Charlottetown council’s decision to allow an 18-unit apartment building at 38 Palmers Lane has been overturned on appeal.
The Island Regulatory and Appeals Commission (IRAC) recently released a decision saying council’s reasoning that there was an ongoing housing crisis was not reason enough to give the project the green light.
“This is not to say that the availability of housing within the city is not an appropriate consideration for council,’’ the commission wrote. “It is relevant. However, it is not an overriding principle capable of sustaining any or all development without regard to the other relevant factors or sound planning considerations.’’
Planning board recommended council reject the application. And, the commission took that into account, explaining the department considered the development history of the property, compliance with the official plan, the existing neighbourhood context, potential conflict between low- and high-density developments in the area and the demand for housing in the city.
The commission wrote planning board’s recommendation to reject suggested to it that board members turned their minds to planning-related issues raised by the department.
“There was a concerning lack of discussion by council about these planning-related factors when making its final decision on the application,’’ the commission wrote, adding it appeared the housing crisis was the sole reason for not following the recommendation from planning board.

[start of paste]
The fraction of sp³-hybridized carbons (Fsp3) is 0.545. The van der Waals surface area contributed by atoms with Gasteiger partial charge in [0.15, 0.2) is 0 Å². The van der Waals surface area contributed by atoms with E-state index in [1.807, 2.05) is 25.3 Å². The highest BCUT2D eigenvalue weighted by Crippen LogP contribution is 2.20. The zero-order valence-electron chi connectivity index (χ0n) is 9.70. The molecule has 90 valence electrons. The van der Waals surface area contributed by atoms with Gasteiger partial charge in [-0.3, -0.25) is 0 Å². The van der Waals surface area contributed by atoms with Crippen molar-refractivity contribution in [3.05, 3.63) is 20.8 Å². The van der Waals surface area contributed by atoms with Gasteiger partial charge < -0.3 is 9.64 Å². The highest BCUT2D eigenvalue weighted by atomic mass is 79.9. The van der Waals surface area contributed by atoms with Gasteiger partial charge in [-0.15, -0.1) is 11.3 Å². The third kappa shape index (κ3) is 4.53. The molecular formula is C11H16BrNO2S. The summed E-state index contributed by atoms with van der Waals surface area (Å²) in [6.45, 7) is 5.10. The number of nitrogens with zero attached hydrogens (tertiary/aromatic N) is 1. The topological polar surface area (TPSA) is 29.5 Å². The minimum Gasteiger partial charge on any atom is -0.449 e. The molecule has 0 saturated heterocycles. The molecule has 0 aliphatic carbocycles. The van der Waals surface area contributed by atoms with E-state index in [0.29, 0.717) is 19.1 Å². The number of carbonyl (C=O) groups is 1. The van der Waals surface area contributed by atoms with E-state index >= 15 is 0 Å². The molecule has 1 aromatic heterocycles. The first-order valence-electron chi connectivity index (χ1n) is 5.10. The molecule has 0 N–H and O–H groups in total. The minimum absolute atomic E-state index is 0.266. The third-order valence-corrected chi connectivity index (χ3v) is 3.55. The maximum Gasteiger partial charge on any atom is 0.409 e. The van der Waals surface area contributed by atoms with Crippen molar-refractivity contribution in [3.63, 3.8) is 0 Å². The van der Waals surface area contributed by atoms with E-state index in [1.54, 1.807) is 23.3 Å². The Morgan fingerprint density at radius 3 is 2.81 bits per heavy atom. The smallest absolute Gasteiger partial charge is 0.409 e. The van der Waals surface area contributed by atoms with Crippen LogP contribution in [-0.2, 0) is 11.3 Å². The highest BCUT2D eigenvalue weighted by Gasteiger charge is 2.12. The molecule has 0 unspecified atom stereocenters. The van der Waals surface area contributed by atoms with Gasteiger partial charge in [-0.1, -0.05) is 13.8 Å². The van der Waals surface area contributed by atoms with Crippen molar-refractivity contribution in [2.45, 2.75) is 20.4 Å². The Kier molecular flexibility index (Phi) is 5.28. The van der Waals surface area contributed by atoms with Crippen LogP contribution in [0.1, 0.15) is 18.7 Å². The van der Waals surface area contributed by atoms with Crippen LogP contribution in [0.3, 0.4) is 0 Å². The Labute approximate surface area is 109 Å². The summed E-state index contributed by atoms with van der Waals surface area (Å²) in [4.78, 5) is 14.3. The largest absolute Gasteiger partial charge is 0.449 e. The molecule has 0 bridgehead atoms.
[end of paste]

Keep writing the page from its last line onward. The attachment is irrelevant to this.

The commission also pointed out only two councillors spoke to the issue during the discussion.
The city’s planning board felt the apartment building was not appropriate for the neighbourhood because of the existing character of the neighbourhood and issues with respect to transitioning and buffering.
Coun. Greg Rivard, who was chairman of the city’s standing committee on planning and heritage when council voted, said he has mixed feelings over the commission’s ruling.
“I have to believe as a council, any decision that isn’t upheld when challenged is disappointing as it would suggest a breakdown in either the process or the debate when the decision is being made in chambers,’’ Rivard said. “In the same breath, I respect IRAC’s role and I think it is important that the community and its citizens have an opportunity to have a decision of council reconsidered.
“This is a first for me as it would be for many members of council and should be viewed as a learning experience as we move forward; debating and voting on future applications.’’
The ruling quashes the property owner’s attempt to have the property rezoned from R-2 (low-density residential) to R-3 (medium density).